A Seattle mother of three was thrilled when she got a Section 8 voucher to help pay for housing. Then she tried to use it.
Dana Disharoon rifled through paperwork in her car, checking one more time that she had everything she needed to prove herself a viable tenant.
“I’m so nervous,” she said. “I got a lot riding on this.”
Minutes before, the 35-year-old bartender, wearing a bright pink blouse, her hair clasped neatly behind her head, had looked at an apartment in Seattle’s Ravenna neighborhood. Dirty pots cluttered the sink. A cloud of film covered the large window in the dining nook. But it was in a pleasant red frame house. And spacious — a 1,200-square-foot three-bedroom that could easily accommodate her and her three daughters, ages 2 to 11.
It was certainly bigger than her car, which sometimes served as her home, as she feared it might again if this apartment didn’t work out.
“It would be perfect,” she said, as she headed toward the property-management office that would decide her fate.
Hurdles to finding housing
19,000: Applicants for Section 8 voucher waiting list during the Seattle Housing Authority lottery, March 23-April 10, 2015
2,500: Slots open on the waiting list
Two to three years: Time between lotteries
60 days: Typical length of time to find a willing landlord before voucher expires, with a possible extension of up to 60 more.
269: People in the past two years whose voucher timed out before they could use it
$2,568: Average rent for a three-bedroom unit in Seattle*
$1,772: Maximum SHA will pay for a three-bedroom unit
*Dupre + Scott Apartment Advisors
Source: Dupre + Scott Apartment Advisors
She needed a decision soon. In the race for housing that had become her life, she had six days.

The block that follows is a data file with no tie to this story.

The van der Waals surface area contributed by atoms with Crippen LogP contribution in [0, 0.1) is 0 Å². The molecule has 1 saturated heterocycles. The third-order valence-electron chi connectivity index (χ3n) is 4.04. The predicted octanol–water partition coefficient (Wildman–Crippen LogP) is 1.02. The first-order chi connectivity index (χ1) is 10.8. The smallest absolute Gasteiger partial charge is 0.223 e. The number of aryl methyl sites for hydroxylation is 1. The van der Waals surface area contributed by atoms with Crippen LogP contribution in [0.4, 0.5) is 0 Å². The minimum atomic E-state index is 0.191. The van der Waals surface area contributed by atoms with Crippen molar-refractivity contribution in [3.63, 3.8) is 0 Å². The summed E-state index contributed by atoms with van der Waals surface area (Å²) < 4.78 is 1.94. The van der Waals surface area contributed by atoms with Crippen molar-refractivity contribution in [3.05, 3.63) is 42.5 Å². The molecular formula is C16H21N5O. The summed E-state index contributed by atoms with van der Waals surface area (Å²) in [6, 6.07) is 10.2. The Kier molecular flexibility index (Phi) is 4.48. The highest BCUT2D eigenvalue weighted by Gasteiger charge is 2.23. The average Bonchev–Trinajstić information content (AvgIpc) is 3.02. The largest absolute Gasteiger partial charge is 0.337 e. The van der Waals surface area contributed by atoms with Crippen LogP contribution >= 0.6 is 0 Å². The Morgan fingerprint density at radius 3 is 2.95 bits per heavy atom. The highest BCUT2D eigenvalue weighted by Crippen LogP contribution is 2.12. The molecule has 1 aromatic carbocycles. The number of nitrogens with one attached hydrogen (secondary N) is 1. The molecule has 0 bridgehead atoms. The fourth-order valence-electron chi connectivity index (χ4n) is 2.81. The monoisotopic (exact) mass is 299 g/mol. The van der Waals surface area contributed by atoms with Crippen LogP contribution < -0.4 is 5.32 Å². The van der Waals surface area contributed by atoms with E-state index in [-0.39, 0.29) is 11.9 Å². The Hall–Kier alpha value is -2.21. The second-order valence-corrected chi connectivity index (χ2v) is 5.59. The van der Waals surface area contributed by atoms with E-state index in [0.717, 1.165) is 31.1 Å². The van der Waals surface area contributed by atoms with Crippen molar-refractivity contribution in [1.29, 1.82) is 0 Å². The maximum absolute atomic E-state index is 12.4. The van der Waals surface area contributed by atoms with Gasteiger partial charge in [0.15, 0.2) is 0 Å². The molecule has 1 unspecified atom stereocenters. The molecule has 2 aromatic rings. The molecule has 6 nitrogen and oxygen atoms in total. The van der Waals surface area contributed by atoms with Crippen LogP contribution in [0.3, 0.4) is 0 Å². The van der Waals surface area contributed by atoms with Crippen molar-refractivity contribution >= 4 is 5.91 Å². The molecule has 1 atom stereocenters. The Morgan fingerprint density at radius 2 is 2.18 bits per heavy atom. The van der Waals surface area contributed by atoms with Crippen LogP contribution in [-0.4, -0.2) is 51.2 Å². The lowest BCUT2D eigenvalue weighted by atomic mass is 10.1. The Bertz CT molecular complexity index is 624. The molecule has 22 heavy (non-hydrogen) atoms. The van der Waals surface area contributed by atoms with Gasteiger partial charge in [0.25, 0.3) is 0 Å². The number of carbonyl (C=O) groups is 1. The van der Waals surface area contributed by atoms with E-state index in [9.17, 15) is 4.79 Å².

After that, her federal housing voucher would run out. Theoretically, a Section 8 voucher offers the ability to rent anywhere in the city, as long as the rent is within certain limits.
The program is the surest way to stave off homelessness, according to the first large-scale study of the matter released in July by the U.S. Department of Housing and Urban Development and Vanderbilt University.
Yet, those lucky enough to get a voucher — in most cases, you literally have to win a lottery to get a spot on the waiting list — run up against the realities of the housing market. In 2015 Seattle, that means a historically low vacancy rate, astronomical rents that often exceed Section 8 limits and a Darwinian competition among prospective tenants.
In the eyes of landlords, a subsidized tenant is not necessarily the fittest — not when the rental pool contains more affluent people than ever before.
“It’s just cutthroat out there,” said Stacey Marron, a housing advocate at the nonprofit Solid Ground.
That’s true for everyone, and even more so for those with vouchers, agrees Cynthia West Setel, Section 8 director for the Seattle Housing Authority (SHA).
Nevertheless, SHA is bound by federal guidelines to give voucher holders a deadline to find a willing landlord: typically 60 days to start, and up to 60 more if they have trouble — which they usually do, according to Setel.
In the past two years, roughly 270 people had their SHA-distributed vouchers expire before they could use them.
It’s a phenomenon with broad implications as homelessness policy locally, and nationally, shifts toward sending people out into the private market rather than into housing built or targeted specifically for those in need.
“Then I started looking”
In late March, Disharoon got a call from her oldest daughter’s charter school.
“You got it!” exclaimed a caseworker who helps families at the school secure housing.
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The caseworker was referring to a special kind of Section 8 voucher reserved for families at risk of separation, often because of domestic violence.
“It’s almost like the golden ticket,” Disharoon said.